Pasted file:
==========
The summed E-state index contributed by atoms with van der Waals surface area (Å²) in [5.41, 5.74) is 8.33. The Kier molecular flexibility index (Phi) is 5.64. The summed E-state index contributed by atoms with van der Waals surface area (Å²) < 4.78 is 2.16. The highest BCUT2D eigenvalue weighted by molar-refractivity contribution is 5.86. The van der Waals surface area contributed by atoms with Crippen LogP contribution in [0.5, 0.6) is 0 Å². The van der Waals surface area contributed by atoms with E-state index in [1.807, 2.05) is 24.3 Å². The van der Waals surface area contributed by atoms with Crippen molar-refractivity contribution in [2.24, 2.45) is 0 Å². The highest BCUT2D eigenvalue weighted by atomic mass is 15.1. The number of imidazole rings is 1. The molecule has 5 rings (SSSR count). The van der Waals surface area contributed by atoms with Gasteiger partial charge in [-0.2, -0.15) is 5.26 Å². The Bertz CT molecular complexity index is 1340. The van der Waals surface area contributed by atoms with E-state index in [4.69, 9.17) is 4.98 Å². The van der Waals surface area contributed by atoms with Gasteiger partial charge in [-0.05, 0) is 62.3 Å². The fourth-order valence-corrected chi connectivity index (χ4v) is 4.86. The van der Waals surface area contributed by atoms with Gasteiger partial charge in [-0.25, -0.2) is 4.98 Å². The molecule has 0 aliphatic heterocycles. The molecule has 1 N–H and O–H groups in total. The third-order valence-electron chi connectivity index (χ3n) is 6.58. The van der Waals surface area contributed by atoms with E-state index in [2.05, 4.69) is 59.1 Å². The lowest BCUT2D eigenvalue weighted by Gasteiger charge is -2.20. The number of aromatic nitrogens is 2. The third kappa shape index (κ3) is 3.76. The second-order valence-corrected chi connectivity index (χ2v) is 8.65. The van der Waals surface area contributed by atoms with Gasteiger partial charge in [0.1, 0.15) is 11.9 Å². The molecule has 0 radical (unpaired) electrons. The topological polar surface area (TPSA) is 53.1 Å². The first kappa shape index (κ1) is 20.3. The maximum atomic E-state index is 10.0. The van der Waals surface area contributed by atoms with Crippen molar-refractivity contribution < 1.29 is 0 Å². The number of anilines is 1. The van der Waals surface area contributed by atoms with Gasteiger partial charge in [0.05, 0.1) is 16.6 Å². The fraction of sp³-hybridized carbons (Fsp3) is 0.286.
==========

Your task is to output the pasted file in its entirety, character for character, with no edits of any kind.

The summed E-state index contributed by atoms with van der Waals surface area (Å²) in [5.41, 5.74) is 8.33. The Kier molecular flexibility index (Phi) is 5.64. The summed E-state index contributed by atoms with van der Waals surface area (Å²) < 4.78 is 2.16. The highest BCUT2D eigenvalue weighted by molar-refractivity contribution is 5.86. The van der Waals surface area contributed by atoms with Crippen LogP contribution in [0.5, 0.6) is 0 Å². The van der Waals surface area contributed by atoms with E-state index in [1.807, 2.05) is 24.3 Å². The van der Waals surface area contributed by atoms with Crippen molar-refractivity contribution in [2.24, 2.45) is 0 Å². The highest BCUT2D eigenvalue weighted by atomic mass is 15.1. The number of imidazole rings is 1. The molecule has 5 rings (SSSR count). The van der Waals surface area contributed by atoms with Gasteiger partial charge in [-0.2, -0.15) is 5.26 Å². The Bertz CT molecular complexity index is 1340. The van der Waals surface area contributed by atoms with E-state index in [4.69, 9.17) is 4.98 Å². The van der Waals surface area contributed by atoms with Gasteiger partial charge in [-0.05, 0) is 62.3 Å². The fourth-order valence-corrected chi connectivity index (χ4v) is 4.86. The van der Waals surface area contributed by atoms with Gasteiger partial charge in [-0.25, -0.2) is 4.98 Å². The molecule has 0 aliphatic heterocycles. The molecule has 1 N–H and O–H groups in total. The third-order valence-electron chi connectivity index (χ3n) is 6.58. The van der Waals surface area contributed by atoms with E-state index in [2.05, 4.69) is 59.1 Å². The lowest BCUT2D eigenvalue weighted by Gasteiger charge is -2.20. The number of aromatic nitrogens is 2. The third kappa shape index (κ3) is 3.76. The second-order valence-corrected chi connectivity index (χ2v) is 8.65. The van der Waals surface area contributed by atoms with Gasteiger partial charge in [0.1, 0.15) is 11.9 Å². The molecule has 0 radical (unpaired) electrons. The topological polar surface area (TPSA) is 53.1 Å². The first kappa shape index (κ1) is 20.3. The maximum atomic E-state index is 10.0. The van der Waals surface area contributed by atoms with Crippen molar-refractivity contribution < 1.29 is 0 Å². The number of anilines is 1. The van der Waals surface area contributed by atoms with Gasteiger partial charge in [0.05, 0.1) is 16.6 Å². The fraction of sp³-hybridized carbons (Fsp3) is 0.286.